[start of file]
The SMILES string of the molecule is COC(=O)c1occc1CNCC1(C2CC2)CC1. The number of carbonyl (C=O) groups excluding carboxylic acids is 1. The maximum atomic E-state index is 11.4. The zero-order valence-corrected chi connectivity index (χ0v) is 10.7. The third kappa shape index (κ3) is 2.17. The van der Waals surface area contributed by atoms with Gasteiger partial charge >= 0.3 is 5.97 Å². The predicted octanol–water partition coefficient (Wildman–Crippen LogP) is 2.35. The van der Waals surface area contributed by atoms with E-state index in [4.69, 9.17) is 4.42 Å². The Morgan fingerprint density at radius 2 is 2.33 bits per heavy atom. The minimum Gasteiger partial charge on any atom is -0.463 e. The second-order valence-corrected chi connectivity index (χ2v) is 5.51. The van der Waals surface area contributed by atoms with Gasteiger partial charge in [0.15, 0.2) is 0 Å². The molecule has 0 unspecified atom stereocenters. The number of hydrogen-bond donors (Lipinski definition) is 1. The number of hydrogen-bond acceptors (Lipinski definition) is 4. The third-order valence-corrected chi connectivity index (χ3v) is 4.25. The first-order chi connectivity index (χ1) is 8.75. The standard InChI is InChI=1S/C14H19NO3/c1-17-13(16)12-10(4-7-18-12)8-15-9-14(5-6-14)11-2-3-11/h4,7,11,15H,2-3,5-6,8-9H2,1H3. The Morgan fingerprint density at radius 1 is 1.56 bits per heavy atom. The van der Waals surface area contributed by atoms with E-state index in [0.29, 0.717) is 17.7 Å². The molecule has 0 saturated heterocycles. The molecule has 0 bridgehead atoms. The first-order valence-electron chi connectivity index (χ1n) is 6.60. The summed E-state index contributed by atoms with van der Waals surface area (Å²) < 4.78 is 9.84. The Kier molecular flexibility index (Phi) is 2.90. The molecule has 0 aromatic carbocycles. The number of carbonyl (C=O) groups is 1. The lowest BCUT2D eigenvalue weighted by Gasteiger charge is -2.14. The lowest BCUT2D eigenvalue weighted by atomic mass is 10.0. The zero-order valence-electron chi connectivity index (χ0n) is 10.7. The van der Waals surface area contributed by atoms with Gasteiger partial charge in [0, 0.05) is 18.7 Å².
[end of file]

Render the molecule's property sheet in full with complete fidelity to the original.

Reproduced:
The SMILES string of the molecule is COC(=O)c1occc1CNCC1(C2CC2)CC1. The number of carbonyl (C=O) groups excluding carboxylic acids is 1. The maximum atomic E-state index is 11.4. The zero-order valence-corrected chi connectivity index (χ0v) is 10.7. The third kappa shape index (κ3) is 2.17. The van der Waals surface area contributed by atoms with Gasteiger partial charge >= 0.3 is 5.97 Å². The predicted octanol–water partition coefficient (Wildman–Crippen LogP) is 2.35. The van der Waals surface area contributed by atoms with E-state index in [4.69, 9.17) is 4.42 Å². The Morgan fingerprint density at radius 2 is 2.33 bits per heavy atom. The minimum Gasteiger partial charge on any atom is -0.463 e. The second-order valence-corrected chi connectivity index (χ2v) is 5.51. The van der Waals surface area contributed by atoms with Gasteiger partial charge in [0.15, 0.2) is 0 Å². The molecule has 0 unspecified atom stereocenters. The number of hydrogen-bond donors (Lipinski definition) is 1. The number of hydrogen-bond acceptors (Lipinski definition) is 4. The third-order valence-corrected chi connectivity index (χ3v) is 4.25. The first-order chi connectivity index (χ1) is 8.75. The standard InChI is InChI=1S/C14H19NO3/c1-17-13(16)12-10(4-7-18-12)8-15-9-14(5-6-14)11-2-3-11/h4,7,11,15H,2-3,5-6,8-9H2,1H3. The Morgan fingerprint density at radius 1 is 1.56 bits per heavy atom. The van der Waals surface area contributed by atoms with E-state index in [0.29, 0.717) is 17.7 Å². The molecule has 0 saturated heterocycles. The molecule has 0 bridgehead atoms. The first-order valence-electron chi connectivity index (χ1n) is 6.60. The summed E-state index contributed by atoms with van der Waals surface area (Å²) < 4.78 is 9.84. The Kier molecular flexibility index (Phi) is 2.90. The molecule has 0 aromatic carbocycles. The number of carbonyl (C=O) groups is 1. The lowest BCUT2D eigenvalue weighted by Gasteiger charge is -2.14. The lowest BCUT2D eigenvalue weighted by atomic mass is 10.0. The zero-order valence-electron chi connectivity index (χ0n) is 10.7. The van der Waals surface area contributed by atoms with Gasteiger partial charge in [0, 0.05) is 18.7 Å².